Spraggins recalled that the Mustang had been repainted in “school-bus yellow” with black Le Mans stripes. There were no Shelby markings to be found anywhere on the car, but still Spraggins suspected that the vehicle might be something special. He noticed several items that were unique to Shelby GT350Rs, including the Cobra intake manifold, the Holley 715 carburetor and the A-arms that had been relocated to lower the car by one-inch. Mechanically, everything about the car screamed “Shelby” although no one really knew for sure.

    The moment of truth came when Spraggins took the car home for a closer inspection. “When I raised the trunk lid up, of course, the inside of the trunk area was black, but you could see the Le Mans stripes overspray down in there,” Spraggins remembered.

    “Oh, man, I knew what those colors represented – Shelby cars. And I got some paint remover and lightly put it over the black Le Mans stripe on the trunk and wiped it off, and there was the prettiest blue Le Mans stripe there. It’s like, oh, my gosh!”

    Spraggins immediately wrote to the Shelby American Automobile Club, describing the car and asking if the VIN could be verified as a Shelby product. The response came on November 12th.

    “Looks like you’ve found one of the original Shelby 1966 Trans-Am cars,” the letter began. “Your car was originally sold to Turner Ford in Wichita, KS. I think they may still be in business…”

    SAAC national director, Rick Kopec, signed the letter. And so did Carroll Shelby.

    Spraggins could barely contain his enthusiasm and quickly set to work restoring the car to its original 1966 livery and condition, not realizing that an aging John McComb had also entertained the idea of finding his old mount. He just didn’t know where to look.

    “I was very excited at that time that I had found a needle in a haystack,” Spraggins said. “Nobody knew anything about these cars, so in order to track down the original driver – you know, John McComb – I just started calling information in the Wichita area.”

    On a hot summer afternoon in late-July 1985, the telephone on John McComb’s desk rang again. On the other end was car collector Gary Spraggins calling with the surprising news that his famous #12 Group 2 Mustang had been found. When McComb saw photos of the newly restored Mustang, he said, “My immediate reaction was, ‘That’s my car!’ What a super job you have done on it.”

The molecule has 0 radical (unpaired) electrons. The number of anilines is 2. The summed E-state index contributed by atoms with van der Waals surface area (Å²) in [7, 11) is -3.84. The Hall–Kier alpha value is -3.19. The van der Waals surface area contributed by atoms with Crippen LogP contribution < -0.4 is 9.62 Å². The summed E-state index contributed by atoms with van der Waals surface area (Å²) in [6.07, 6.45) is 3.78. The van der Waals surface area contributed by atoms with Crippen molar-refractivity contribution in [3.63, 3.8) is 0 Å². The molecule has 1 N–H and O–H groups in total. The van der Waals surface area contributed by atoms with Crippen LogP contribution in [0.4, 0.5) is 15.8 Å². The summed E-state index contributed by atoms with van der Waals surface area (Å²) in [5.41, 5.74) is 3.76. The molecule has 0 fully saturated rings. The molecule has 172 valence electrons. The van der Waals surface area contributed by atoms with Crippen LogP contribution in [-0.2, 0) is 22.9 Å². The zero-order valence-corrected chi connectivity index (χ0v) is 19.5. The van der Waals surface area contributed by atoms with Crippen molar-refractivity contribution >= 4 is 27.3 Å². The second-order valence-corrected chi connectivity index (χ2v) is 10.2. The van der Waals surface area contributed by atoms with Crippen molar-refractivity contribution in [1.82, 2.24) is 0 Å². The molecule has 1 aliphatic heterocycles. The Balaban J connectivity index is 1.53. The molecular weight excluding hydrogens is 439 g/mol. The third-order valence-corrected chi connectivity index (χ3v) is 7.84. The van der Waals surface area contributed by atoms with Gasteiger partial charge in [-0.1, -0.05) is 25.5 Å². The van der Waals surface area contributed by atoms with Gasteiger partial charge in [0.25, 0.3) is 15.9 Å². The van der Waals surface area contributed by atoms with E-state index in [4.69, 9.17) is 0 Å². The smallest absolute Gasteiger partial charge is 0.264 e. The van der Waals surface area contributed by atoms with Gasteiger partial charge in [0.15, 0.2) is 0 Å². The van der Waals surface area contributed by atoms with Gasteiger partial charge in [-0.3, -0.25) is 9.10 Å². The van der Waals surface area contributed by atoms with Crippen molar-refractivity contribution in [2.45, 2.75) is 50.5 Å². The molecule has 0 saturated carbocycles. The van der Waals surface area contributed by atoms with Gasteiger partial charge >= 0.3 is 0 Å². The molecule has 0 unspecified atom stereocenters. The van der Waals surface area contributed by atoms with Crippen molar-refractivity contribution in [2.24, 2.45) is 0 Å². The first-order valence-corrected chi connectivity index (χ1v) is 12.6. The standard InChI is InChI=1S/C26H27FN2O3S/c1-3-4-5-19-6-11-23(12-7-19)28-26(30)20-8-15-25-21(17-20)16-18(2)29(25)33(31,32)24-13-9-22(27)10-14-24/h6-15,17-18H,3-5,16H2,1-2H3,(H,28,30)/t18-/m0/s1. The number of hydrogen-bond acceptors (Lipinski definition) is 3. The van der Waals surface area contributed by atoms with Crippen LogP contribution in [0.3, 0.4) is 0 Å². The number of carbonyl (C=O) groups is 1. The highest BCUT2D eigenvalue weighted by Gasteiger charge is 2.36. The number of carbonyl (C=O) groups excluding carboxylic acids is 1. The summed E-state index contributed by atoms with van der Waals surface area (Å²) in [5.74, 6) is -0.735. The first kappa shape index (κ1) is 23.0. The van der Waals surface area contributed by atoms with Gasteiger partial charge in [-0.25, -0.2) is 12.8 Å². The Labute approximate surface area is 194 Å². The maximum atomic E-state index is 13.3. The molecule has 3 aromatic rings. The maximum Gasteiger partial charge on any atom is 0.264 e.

When asked to critique the restoration and help them convert the car to its precise 1966 condition, McComb confessed to a pair of secrets that he’d kept for nearly 30 years.

    “We cheated in two places on the bodywork. One was on the lower front valance where the license plate goes. We took those two little tabs off and opened it up a little. We also opened up the front fenders just a little. We rolled the inner lip around a welding rod to give it more strength for nerfing. We never got caught on either one.”

    Eventually, even Carroll Shelby was reunited with the newly restored #12 Group 2 Mustang at a car show in the mid-1990s. He recognized it instantly. “This was the last year I was really interested in racing,” he lamented to Mustang Monthly.

    “We had won Le Mans in 1966 and then the Trans-Am series came along. A lot of our good guys had moved on to other things because we had been winning for so many years.”

    When it came to North American road racing, the Group 2 Mustangs were Shelby’s last stand. Largely forgotten by car collectors worldwide, these amazing racecars won the first Trans-Am title for Ford and were among the most dominant sportscars their era. They left an indelible imprint on the American road-racing scene of the 1960s. Then they simply disappeared.

    Standing at the car’s freshly repainted rear fender, Shelby crossed his arms, took one last glance at the #12 Group 2 Mustang and gave a long sigh. “After 1966, we were concentrating on building volume. Unfortunately, the racing programs didn’t have much priority after this.”

    NOTE: All photos are courtesy of Mecum Auctions. The driver in the cockpit photo is owner/driver John McComb preparing for a race in the late-1960s.